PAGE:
Days 4 and 5 – time with the teachers
We travelled across to the neighbouring community of El Zamoran in a “mototaxi” which is sort of half motorcycle and half mini pickup truck. Brilliant invention. It was here that we met all of the MFH teachers for the first time. We learnt that, as well as teaching instruments they all belong to their own bands too. The teachers filled us in on each of the communities they taught in at the time and we devised a plan that enabled us to see their work in action and so that Lizzie and I could share some of our teaching experience too. We didn’t know what our trip entailed until we got there and our itinerary just sort of unfolded as we went along. I remember being amazed at how laid back everyone was about making plans – a definite sense of “mañana, mañana” – and it was so refreshing! And yet, things absolutely still got done, just in a much more relaxed, less angsty sort of way than the likes of the Brits I felt. There was a lot more love involved somehow. Within just a couple of days the beautiful Salvadoran culture was making me question and reshape my own.
We went to Eneyda’s school where it happened to be a day of celebrating children, so there were lots of music and drama performances to watch. There was so much talent within the school and many of the musicians were multi-instrumentalists, effortlessly moving between piano, drum kit, acoustic guitar, bass guitar, guiro and singing.
Next, we made our way to San Salvador on the most colourful bus I’ve ever seen. Tony showed us the university there and later on there were a series of bands performing to celebrate the revolution of 1975. Each band played a different genre of music – from punk to ska, hip-hop, cumbia and other local Salvadoran traditions that were less familiar to me. It was such a powerful event that supported the fight for peace and justice and is one that will stay with me. Once again, the power of music stood steadfast in its ability to connect and unite. We stopped in San Salvador for the night, ready for the class tomorrow
On our way to the music class the next morning we popped into the central library to have a look around and Tony L helped us write a note in the visitor’s book in Spanish, to help spread the word of MFH a little.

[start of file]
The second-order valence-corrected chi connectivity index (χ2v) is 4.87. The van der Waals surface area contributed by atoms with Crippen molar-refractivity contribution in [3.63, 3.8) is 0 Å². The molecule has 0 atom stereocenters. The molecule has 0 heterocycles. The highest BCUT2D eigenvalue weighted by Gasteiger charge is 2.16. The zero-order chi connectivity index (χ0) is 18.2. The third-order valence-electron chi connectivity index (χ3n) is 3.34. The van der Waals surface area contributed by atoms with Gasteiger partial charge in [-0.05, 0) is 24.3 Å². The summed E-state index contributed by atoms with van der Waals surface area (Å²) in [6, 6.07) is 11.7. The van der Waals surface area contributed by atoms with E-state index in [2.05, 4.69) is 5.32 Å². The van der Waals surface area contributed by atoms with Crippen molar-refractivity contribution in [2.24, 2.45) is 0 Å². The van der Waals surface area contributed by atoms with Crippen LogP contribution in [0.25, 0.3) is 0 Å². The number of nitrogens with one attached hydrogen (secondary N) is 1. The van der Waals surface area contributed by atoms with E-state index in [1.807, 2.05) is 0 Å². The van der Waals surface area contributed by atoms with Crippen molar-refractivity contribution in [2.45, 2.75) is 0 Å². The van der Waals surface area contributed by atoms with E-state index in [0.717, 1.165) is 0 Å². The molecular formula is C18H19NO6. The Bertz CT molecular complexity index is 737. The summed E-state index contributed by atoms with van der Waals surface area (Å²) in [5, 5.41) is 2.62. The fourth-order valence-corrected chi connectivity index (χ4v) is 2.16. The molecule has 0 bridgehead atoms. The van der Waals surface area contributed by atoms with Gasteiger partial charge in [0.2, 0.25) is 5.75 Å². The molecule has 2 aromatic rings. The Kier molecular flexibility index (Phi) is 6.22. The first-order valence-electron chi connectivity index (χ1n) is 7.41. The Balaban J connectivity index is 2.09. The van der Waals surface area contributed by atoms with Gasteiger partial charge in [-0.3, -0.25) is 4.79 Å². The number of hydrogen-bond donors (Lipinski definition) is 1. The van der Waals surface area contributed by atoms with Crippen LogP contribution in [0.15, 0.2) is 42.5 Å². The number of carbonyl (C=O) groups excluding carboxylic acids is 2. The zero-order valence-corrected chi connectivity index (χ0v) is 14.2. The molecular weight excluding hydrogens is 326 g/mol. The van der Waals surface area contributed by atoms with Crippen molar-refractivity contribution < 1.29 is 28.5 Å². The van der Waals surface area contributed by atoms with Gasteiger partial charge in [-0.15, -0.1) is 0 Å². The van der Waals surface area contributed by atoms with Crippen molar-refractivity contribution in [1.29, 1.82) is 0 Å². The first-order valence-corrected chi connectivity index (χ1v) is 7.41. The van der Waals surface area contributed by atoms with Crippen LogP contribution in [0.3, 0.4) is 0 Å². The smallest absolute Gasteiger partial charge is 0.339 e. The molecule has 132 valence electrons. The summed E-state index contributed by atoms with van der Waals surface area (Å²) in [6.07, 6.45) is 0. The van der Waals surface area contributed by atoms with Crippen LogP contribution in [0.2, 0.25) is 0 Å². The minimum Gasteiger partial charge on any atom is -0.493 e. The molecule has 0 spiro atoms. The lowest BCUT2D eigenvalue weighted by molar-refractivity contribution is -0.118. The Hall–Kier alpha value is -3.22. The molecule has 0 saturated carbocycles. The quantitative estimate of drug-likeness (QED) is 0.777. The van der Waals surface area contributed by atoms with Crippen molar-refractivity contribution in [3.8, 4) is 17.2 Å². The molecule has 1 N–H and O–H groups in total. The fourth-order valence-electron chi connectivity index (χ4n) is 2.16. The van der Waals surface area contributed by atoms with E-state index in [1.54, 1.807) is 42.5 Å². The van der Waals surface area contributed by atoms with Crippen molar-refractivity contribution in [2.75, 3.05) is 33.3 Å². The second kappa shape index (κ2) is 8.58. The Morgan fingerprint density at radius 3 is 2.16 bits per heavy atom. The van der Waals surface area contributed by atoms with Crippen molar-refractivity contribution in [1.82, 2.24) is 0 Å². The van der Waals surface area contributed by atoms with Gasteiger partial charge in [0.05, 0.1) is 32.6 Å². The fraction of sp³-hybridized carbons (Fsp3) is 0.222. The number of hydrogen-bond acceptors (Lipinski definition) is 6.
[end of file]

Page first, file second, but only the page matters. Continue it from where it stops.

The music classes formed part of the teacher’s professional development that year. The classes aimed to give the teachers a theoretical grounding in music as well as teaching some singing techniques and ideas. The team seemed to get a lot of out of these classes and it was useful for Lizzie and me to see this in progress so that we could take this information back to the UK team. It was also useful for us to see these classes so that we knew the types of workshops we could run.
Days 6 and 7 – taking it all in
The teacher team had expressed how much they appreciated us experiencing the Salvadoran culture and just taking each day as it comes. Days 6 and 7 were certainly full of that. After observing some more great teaching in the morning, we helped herd the cows for milking in the afternoon! On horseback! Rigo and Moises tacked up two horses for us to ride with beautifully embroidered leather saddles. Moises, on the other hand, rode bareback with just a blanket, mounting his horse simply by jumping up. Out we rode through what the locals call the forest, but to my eyes it looked more like a jungle, with thin branches hanging down from the canopy above you and luscious greenery beside a flowing brook. We rode through fields and fields of plantation crop where the crops rose way above our heads. Once we’d visited all the fields we had all the cows together and walked them homeward. Moises went on with the cows to the milking paddock while we had to go back and find a pregnant cow that had gone astray. When we found her she had literally just given birth! Rigo scooped up the calf upon his saddle and we walked the new mother and daughter back to the others.
That evening we had yet another delicious dinner at Adela’s of bananas dipped in beans. The following evening we attended a village party in Nueva Esperanza that had been arranged by the young people to raise money for the ambulance service, in case the elders of the village ever needed it. I remember loving being immersed in the vibrant music of Central America and was amazed that everyone knew how to dance! Whether it was cumbia, merengue, or salsa playing, everyone knew exactly what to do. After the party, we stayed chatting with some of the teachers and young people and learnt of the horrors their families had been through during the civil war. I remember thinking how incredibly strong my new Salvadoran friends must be, when they have faced so much tragedy and trauma yet every day, radiate so much warmth and friendliness.